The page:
The Stew is a reworking of an adventure that Richard wrote for the Dave Arneson's Blackmoor MMRPG, a living-campaign-style series of adventures that were played at conventions and were published by Zeitgeist Games. That adventure, Mountain Madness, was very popular among the Blackmoor player base, and all the quirkiness that made it so memorable is present here. The Dave Arneson's Blackmoor MMRPG told a lot of good stories, and I'm very glad to see this excellent story being made available for this creative new rules system and a new set of victims...errr, players.
In a four hour gaming session, my group of experienced gamers was able to create SS&S characters from scratch and play through the first half of this adventure. I think SS&S is a fun system, and I believe that the slight clunkiness in the NPC stat blocks will eventually be ironed out. I found myself penciling in target numbers in this adventure's stat blocks so that I didn't have to add skill ranks and attributes in my head before every single test. This sped things up for me considerably. Although it only took a few seconds to do this by hand, perhaps Rogue Games might consider editing the standard NPC stat block in future adventures to include combat target numbers already combined.
Based on our experience last night, combat is rather deadly. In the ambush encounter, I would recommend scaling the number of hunters down to the number of players at the table.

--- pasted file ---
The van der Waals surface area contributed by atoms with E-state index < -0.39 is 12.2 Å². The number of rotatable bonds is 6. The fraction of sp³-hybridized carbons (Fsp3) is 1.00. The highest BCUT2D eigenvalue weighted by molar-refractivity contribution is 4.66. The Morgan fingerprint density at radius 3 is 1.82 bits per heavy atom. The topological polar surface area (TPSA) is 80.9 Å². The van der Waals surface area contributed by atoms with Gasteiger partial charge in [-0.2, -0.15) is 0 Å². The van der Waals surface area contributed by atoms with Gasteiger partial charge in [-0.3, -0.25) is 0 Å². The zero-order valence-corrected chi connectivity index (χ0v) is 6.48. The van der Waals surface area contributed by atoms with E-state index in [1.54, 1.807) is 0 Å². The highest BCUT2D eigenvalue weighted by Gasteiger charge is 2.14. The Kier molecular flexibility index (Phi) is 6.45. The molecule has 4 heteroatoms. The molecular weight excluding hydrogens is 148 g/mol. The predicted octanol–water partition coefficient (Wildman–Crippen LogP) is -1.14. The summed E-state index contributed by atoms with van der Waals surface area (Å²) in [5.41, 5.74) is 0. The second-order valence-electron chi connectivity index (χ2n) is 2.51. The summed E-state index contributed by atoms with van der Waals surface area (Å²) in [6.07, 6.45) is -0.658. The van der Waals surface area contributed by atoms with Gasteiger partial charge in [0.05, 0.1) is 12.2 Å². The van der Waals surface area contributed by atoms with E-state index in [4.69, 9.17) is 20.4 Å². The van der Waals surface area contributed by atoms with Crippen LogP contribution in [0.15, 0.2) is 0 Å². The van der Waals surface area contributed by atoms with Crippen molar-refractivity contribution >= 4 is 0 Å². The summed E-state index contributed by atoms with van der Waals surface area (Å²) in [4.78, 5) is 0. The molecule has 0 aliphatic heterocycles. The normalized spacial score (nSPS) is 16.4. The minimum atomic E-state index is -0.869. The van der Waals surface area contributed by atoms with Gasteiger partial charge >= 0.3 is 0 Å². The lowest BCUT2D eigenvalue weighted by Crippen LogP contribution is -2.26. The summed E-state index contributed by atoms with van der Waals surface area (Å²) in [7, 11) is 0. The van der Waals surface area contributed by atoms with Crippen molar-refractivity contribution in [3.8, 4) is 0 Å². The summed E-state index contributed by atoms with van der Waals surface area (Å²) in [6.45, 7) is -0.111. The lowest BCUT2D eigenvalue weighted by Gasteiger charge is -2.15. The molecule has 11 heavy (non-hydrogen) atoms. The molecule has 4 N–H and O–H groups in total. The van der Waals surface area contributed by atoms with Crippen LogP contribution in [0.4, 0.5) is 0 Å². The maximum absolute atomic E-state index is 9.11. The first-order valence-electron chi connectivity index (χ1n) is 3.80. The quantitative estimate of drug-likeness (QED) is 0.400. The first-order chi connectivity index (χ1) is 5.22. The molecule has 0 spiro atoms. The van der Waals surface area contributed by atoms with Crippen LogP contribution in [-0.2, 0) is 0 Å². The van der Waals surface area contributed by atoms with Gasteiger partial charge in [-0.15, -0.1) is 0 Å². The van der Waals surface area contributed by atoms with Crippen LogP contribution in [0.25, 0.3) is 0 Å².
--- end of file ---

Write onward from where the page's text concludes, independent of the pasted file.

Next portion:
There are two very memorable NPCs in this adventure. Gerd and Old Mila were very fun to roleplay in both the previous incarnation of this story and the current version. Based on Richard's wonderful description of Gerd, I tried to channel MASH's Charles Emerson Winchester as I portrayed his upper-class disgust with everything about his current situation. And the creative takeaways from the encounter with Mila were as popular with my players last night as they were when I ran this adventure for Blackmoor players.
But the most memorable part of this adventure has to do with the eponymous stew. I won't go into detail in this review, but I would hide the title of this adventure to prevent suspicious types from jumping to conclusions when you describe the wonderful aroma. It seems to me very Robert E. Howard-ish to hand a new adventurer a bowl of this particular variety of soup, and then to have it color and inform the rest of their adventuring career. Years after the Blackmoor campaign ended, I still smile when I think about the widely varied but uniformly fun reactions from players after the "reveal."
Richard makes great stories. His writing gets in the way of his storytelling just a bit, so I'm giving it a four instead of a five. But this is an Adventure with a capital A. Even if you don't plan to run it, it's worth the ninety-nine cents just to enjoy this inspired set up and delivery.